I think that the importance of software lies on the fact that it works as a tool to enhance people’s capabilities. While other fields may be directly involved in the production of good and services that are fundamental to support our modern lifestyle, software not only has an impact on these fields but in almost everything else we do, be it big or small. Because of this, its reach is, at least, much larger than any other field I know of.
Although this lots of interesting points in this article, there’s one that is near and dear to me–how are these companies filled with very young people supposed to get better an real interviews? Based on my observations of both big companies like Google and MS, and small startups, there seems to be a theme that interview “training” involves watching someone else interview 2-3 times, and then you’re good to go! Or maybe just wing it!
This doesn’t foster continual improvement or skills sharing–where have you seen a good model of interview training?
I can, from personal experience. confirm a number of the scenarios layed out in this post as well as at least one other that isn’t covered.
We alleviated our problems by reducing long gc pauses and moving to dedicated master nodes. I’d advise anyone using ES to at the minimum, take those steps.
How does one reduce long gc pauses? Was it a question of GC tuning, heap size adjustments, or splitting workload to multiple VMs?
We have a lot of work to do on this. With dedicated master nodes, long GC pause are now only a performance issue.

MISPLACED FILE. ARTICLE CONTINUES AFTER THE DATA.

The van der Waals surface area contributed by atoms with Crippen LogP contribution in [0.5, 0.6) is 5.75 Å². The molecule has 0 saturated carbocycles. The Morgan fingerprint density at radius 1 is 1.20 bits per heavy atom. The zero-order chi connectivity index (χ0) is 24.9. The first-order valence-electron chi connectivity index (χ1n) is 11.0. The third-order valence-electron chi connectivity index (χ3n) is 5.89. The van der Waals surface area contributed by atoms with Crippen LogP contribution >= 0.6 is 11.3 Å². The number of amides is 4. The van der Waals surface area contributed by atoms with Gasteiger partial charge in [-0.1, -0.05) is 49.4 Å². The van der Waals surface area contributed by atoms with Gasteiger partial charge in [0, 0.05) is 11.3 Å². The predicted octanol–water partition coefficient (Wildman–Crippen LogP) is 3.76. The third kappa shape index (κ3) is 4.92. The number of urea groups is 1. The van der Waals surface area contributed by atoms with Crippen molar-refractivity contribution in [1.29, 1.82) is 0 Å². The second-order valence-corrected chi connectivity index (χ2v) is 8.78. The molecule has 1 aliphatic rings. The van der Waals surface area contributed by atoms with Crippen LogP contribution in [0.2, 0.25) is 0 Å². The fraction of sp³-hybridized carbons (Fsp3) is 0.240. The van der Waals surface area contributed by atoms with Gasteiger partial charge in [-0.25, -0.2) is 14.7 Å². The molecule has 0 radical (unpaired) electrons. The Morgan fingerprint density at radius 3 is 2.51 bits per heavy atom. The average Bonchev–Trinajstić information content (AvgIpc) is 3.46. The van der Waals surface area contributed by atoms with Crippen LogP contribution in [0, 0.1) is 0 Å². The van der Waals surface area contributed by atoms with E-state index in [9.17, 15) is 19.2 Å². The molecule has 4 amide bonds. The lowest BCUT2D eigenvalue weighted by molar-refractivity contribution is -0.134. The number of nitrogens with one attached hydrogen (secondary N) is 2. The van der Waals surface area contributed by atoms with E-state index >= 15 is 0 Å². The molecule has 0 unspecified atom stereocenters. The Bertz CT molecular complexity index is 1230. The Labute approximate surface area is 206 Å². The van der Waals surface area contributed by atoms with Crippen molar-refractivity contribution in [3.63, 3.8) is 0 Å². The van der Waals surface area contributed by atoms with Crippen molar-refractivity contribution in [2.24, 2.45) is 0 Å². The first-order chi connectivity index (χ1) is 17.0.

Currently we are working on creating less garbage as that is the ideal way to deal with GC issues.
What we did do was lower the CMS initiation rate from 75% to 50% which in our case, kicks in 2 gigs earlier as we currently have 8 gig nodes. We are looking at lowering heap size and moving to G1 which we have had great success with elsewhere.
Additionally, we lowered some internal ES cache values greatly. We noticed no overall performance impact and got a large win in terms of length of time for GC pause.
We currently have few stop the world compactions and long young gen GC pauses are a lot more rare. We could tune the GC more but are spending our time figuring out how we can change our indexes and queries to generate less garbage. We know we have some inefficiencies we can address there.
In general on the JVM I try to take the following steps to deal with GC issues:
For me, that as I work down that list, it usually becomes more and more work.
I’d advise anyone interested in the subject get
Java Performance by Charlie Hunt (http://www.amazon.com/Java-Performance-Charlie-Hunt/dp/0137142528)
and check out some of these videos:
The JVM can give you great reporting on GC events. If the following options are unfamiliar to you and you are interested in GC tuning, then definitely get Java Performance as it covers these and more in depth (plus how to read the resulting files):
-XX:+PrintGCTimeStamps -XX:+PrintGCDetails -Xloggc:***** -XX:+UseGCLogFileRotation -XX:NumberOfGCLogFiles=5 -XX:GCLogFileSize=1M -XX:+PrintGCDateStamps -XX:+PrintGCApplicationStoppedTime -XX:+PrintGCApplicationConcurrentTime -XX:+PrintSafepointStatistics
Why couldn’t I get any of this out of you when I was asking for information on Twitter?
Timing. Hadn’t gone boom yet
This is another fantastic article about distributed systems testing by @aphyr. I have been really glad to see that he’s been breaking down how to actually use Jepsen–perhaps we’ll start seeing more and more people applying Jepsen to their projects.
With respect to etcd in particular, this has finally pushed me over the edge to the point where I’d consider building a system with etcd, rather than only considering ZK.
I would actually hold off if safety is critical. Given how ZK, Doozer, Chubby, etc went, it’ll be another five years or so before they iron out all the kinks, haha.
Yeah I was gonna say, this seemed to me to argue that sticking with Zookeeper for now is probably the right choice.